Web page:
Sunday, September 15, 2013
“THE EYES OF OUR HEARTS OPENED UP— AN INTERFAITH JOURNEY TO ISRAEL AND THE HOLY LAND” By Rabbi Seth L. Bernstein and Father Tomasz Borkowski
“THE EYES OF OUR HEARTS OPENED UP—
AN INTERFAITH JOURNEY TO ISRAEL AND THE HOLY LAND” By Rabbi Seth L. Bernstein and Father Tomasz Borkowski
As a result of a local Jewish woman, Barbara Kupfer, meeting a Catholic travel agent, Dick Duffy, twenty-three Jews and Catholics from California, Maryland, and mostly Central Massachusetts traveled to Israel and viewed Jewish and Christian sites throughout the Holy Land from March 7-16. One of the co-leaders of the trip was Father Tomasz Borkowski, Chaplain at Worcester Polytechnic Institute and temporary resident at St. Rosa of Lima in Northborough where he is a full-time doctoral student at Boston College. The other co-leader of the group was Rabbi Seth L. Bernstein of Temple Sinai in Worcester who is also the Jewish Chaplain at UMASS-Memorial Hospital.
With Carol Ann Bernheim as the local guide, the group visited forty religious sites and 12 cities throughout Israel, including the town of Bethlehem in the Palestinian Authority. The trip covered the land of Israel from the Golan heights and the Galilee in the North, to Masada in the South, from the Dead Sea in the East to the Mediterranean Sea in the West. They traveled the 14 stations along the Via Delarosa in Jerusalem including the Church of the Holy Sepulchre, Gethsemane, and the Mt. of Olives. The group attended Kabbalat Shabbat (Welcoming the Sabbath festivities) on Friday evening with prayers and dancing at the Western Wall. They celebrated Mass in Capernum on Sunday morning at the Church of St. Peter above the site of the house of Peter’s mother- in-law where Jesus visited and spent the night. Next door to the church is a fourth century C.E. Byzantine era synagogue built upon the remains of a synagogue from the time of Jesus.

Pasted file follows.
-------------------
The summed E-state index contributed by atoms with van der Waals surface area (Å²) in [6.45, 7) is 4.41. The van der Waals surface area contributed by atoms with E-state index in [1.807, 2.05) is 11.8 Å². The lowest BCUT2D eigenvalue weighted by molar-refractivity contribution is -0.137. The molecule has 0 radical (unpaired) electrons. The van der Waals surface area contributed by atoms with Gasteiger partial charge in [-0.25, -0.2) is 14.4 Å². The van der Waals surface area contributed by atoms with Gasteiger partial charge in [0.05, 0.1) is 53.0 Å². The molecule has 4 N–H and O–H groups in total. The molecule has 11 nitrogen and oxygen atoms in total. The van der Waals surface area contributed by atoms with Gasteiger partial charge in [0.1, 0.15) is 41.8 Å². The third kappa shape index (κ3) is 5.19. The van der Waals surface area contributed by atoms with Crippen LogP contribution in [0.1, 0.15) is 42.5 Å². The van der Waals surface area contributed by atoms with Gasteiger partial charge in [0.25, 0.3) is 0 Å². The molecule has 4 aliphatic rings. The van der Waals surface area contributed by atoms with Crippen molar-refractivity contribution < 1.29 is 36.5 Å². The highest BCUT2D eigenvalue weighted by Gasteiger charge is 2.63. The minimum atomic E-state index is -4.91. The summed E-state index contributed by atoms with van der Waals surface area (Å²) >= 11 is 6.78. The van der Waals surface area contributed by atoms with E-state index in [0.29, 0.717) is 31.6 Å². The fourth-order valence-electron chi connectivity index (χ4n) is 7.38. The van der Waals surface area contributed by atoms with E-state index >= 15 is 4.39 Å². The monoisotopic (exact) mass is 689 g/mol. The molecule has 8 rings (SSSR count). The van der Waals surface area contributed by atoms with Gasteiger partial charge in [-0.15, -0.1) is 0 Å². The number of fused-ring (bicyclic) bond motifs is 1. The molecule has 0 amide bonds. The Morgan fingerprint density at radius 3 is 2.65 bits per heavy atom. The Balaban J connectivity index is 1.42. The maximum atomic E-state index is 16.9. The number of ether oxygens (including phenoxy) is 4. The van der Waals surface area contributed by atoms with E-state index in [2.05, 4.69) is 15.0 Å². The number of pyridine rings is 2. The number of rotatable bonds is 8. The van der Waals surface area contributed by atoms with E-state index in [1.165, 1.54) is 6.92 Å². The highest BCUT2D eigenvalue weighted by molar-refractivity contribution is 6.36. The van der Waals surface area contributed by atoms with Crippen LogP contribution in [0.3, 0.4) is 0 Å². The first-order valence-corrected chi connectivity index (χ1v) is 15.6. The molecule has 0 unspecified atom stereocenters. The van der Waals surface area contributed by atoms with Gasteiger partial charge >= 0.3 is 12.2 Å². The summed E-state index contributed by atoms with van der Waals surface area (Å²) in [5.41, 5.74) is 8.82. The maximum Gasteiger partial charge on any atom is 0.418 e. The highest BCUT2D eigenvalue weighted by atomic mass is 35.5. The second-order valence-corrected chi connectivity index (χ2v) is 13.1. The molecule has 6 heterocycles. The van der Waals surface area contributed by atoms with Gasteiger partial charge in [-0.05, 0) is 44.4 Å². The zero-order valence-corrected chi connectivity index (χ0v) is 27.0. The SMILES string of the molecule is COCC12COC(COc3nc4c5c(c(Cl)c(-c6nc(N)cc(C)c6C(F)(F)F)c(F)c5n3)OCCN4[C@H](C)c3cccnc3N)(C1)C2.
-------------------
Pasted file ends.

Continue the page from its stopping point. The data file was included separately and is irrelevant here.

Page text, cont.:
The group visited a number of museums: the Museum of the Diaspora, Yad Vashem—the memorial to the six million Jews who died in the Holocaust,--and the sites at the ancient port of Caesarea that flourished before, during, and after the time of Jesus In the fourth century Caesarea was the capital of the Holy Land. The group visited the Qumran cave area where the Dead Sea Scrolls were discovered and Masada, the first century fortress where the last group of Jews chose martyrdom rather than to surrender to the Romans who captured Masada soon after the destruction of the second Temple in 70 C.E. The group visited the archaeological site at Jericho, the oldest city in the Western World. Five couples renewed their wedding vows in a church in Cana, at the site of where Jesus and Mary attended a wedding and Jesus performed the miracle of turning water into wine.
Edith Morgan of Worcester said, “This interfaith experience as we delved more and more deeply into the layers of our faith has given us a deeper understanding and dedication to each other.” Ed and Sharon Bouvier of Northboro shared, “We could not have imagined renewing our vows at the site of Jesus’s first miracle with a priest and then receiving a special blessing from a rabbi.” Bob and Betty Verrengia said the renewal of vows was one of the most spiritual feelings of the trip. Rita Lawrence of Northboro said it was a great experience walking in the footsteps of Jesus and sharing the rich history of Israel and the Jewish religion.” For Deacon Patrick Stewart of Whitinsville, “This trip to the Holy Land was one trip I felt called to do.” Finally, Lee Zawacki, of Northboro said, “The eyes of my heart opened up.” All of our eyes opened up throughout the ten days we traveled a. most memorable spiritual journey.